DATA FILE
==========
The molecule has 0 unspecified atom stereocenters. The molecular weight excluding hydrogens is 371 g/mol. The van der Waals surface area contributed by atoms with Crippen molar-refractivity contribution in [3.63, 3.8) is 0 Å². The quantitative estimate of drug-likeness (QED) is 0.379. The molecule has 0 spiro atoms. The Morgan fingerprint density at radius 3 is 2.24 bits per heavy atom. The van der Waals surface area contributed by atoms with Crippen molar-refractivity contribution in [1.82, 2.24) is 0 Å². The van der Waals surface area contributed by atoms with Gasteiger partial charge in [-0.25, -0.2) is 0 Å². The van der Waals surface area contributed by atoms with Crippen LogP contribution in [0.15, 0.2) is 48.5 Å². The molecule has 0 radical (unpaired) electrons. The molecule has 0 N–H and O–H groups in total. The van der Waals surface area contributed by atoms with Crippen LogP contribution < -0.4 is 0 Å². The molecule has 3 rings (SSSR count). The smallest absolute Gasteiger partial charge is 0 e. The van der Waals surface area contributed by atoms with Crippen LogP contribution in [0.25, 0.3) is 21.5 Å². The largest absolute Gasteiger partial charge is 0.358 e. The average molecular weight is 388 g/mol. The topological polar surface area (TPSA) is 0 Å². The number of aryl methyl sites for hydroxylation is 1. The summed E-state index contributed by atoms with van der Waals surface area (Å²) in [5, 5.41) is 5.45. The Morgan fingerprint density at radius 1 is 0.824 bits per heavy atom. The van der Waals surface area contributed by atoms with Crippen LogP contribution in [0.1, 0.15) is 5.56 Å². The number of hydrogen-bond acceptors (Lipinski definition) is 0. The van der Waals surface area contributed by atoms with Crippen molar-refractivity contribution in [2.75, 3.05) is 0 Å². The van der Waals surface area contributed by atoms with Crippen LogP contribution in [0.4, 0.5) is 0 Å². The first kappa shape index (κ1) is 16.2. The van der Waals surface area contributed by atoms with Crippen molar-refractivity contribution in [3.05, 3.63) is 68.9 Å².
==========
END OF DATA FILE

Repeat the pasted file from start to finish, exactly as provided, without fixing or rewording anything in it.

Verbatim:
The molecule has 0 unspecified atom stereocenters. The molecular weight excluding hydrogens is 371 g/mol. The van der Waals surface area contributed by atoms with Crippen molar-refractivity contribution in [3.63, 3.8) is 0 Å². The quantitative estimate of drug-likeness (QED) is 0.379. The molecule has 0 spiro atoms. The Morgan fingerprint density at radius 3 is 2.24 bits per heavy atom. The van der Waals surface area contributed by atoms with Crippen molar-refractivity contribution in [1.82, 2.24) is 0 Å². The van der Waals surface area contributed by atoms with Gasteiger partial charge in [-0.25, -0.2) is 0 Å². The van der Waals surface area contributed by atoms with Crippen LogP contribution in [0.15, 0.2) is 48.5 Å². The molecule has 0 radical (unpaired) electrons. The molecule has 0 N–H and O–H groups in total. The van der Waals surface area contributed by atoms with Crippen LogP contribution < -0.4 is 0 Å². The molecule has 3 rings (SSSR count). The smallest absolute Gasteiger partial charge is 0 e. The van der Waals surface area contributed by atoms with Crippen LogP contribution in [0.25, 0.3) is 21.5 Å². The largest absolute Gasteiger partial charge is 0.358 e. The average molecular weight is 388 g/mol. The topological polar surface area (TPSA) is 0 Å². The number of aryl methyl sites for hydroxylation is 1. The summed E-state index contributed by atoms with van der Waals surface area (Å²) in [5, 5.41) is 5.45. The Morgan fingerprint density at radius 1 is 0.824 bits per heavy atom. The van der Waals surface area contributed by atoms with Crippen LogP contribution in [0.1, 0.15) is 5.56 Å². The number of hydrogen-bond acceptors (Lipinski definition) is 0. The van der Waals surface area contributed by atoms with Crippen molar-refractivity contribution in [2.75, 3.05) is 0 Å². The van der Waals surface area contributed by atoms with Crippen LogP contribution in [0.4, 0.5) is 0 Å². The first kappa shape index (κ1) is 16.2. The van der Waals surface area contributed by atoms with Crippen molar-refractivity contribution in [3.05, 3.63) is 68.9 Å².